Stan Musial, who this year enters baseball's Hall of Fame at Cooperstown, leaned against the batting cage last week and looked out at the lowered mound. "It must help the hitters," he said. "When a man is standing at the plate against a sidearm pitcher he has no trouble picking up the flight of the ball. He should be able to see all the ball. An overhand pitcher firing down off a high mound is another matter. Heck, some of the mounds were built up so high in the past it was ridiculous. Some of them were up over 25 inches. If the new rule is enforced, then the batter will be hitting at a ball which is coming at him at a better angle to hit. The pitchers know this, because I have talked to some of them and they feel that the plate is farther away than it has been in the past."
Don McMahon of the Detroit Tigers has already noticed the difference this spring. "Look at the number of walks that are being given up," he said. "In some games there have been as many as 13 or 14. Many pitchers are high and wide. You really have to force yourself on the mound to get the ball down. During the season a pitcher who has to start forcing himself in the early innings is going to be awful tired in the late ones."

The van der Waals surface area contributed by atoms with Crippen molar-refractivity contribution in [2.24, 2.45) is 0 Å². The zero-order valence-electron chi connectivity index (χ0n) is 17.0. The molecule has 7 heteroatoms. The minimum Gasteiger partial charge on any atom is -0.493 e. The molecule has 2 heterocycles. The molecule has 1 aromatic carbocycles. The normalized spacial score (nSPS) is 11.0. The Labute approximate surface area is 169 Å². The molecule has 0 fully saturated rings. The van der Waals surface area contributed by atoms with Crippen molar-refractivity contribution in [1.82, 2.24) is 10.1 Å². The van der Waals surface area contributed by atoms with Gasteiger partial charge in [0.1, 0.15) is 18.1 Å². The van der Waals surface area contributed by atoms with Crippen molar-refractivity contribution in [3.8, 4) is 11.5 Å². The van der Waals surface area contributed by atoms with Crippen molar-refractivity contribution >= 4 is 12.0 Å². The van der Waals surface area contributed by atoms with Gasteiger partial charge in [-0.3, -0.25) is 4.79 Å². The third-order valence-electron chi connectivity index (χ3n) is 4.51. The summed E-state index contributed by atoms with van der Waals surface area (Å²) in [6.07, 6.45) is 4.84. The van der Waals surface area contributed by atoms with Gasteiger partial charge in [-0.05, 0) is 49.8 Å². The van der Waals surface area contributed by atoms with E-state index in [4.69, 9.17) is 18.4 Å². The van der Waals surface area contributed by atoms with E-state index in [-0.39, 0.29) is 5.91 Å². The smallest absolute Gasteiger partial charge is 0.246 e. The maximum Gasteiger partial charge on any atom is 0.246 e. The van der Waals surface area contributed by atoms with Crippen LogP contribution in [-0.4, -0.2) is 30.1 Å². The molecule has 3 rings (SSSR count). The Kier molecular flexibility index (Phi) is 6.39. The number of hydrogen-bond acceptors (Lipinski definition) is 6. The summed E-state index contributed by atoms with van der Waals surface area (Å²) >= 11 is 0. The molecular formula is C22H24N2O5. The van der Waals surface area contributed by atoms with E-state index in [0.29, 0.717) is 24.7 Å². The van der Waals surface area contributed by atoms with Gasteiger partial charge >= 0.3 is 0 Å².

Washington's Camilo Pascual, a grand old warrior, has also noticed the difference this year, although he has pitched very well in two outings. "I'm having trouble forcing my arm and body down into the ball," he says. "It isn't a matter of getting stuff on the ball so much as getting oomph. I might go to the side-arm fastball more than in the past."
Probably the best assessments of the situation came from Pitching Coaches Billy Muffett of the Cardinals and Johnny Sain of the Tigers. "It is going to take a lot of work," said Muffett, "for some people to get used to this new mound. What happens if the hitters have great years and the pitchers bad ones? Will there then be another change?" Sain says, "The man who is well organized out on the mound will still be able to pitch well. A man who is not well organized will be in trouble."
Last week Pitcher Jim Hannan of the Senators revealed yet another facet of this strange spring training. "In 1968," he said, "the balls were softer than they had been before. Ken McMullen [ Washington's third baseman] used to sit on the bench and squeeze the horsehide up into a lump on the outside of the ball. Nine of every 10 balls I picked up seemed to be soft. Heck, one day an umpire pushed on a ball and the horsehide came up so that he could hold it between his fingers like a pendant on a chain. This year the balls feel much, much harder." And that, of course, is all the pitchers need to hear.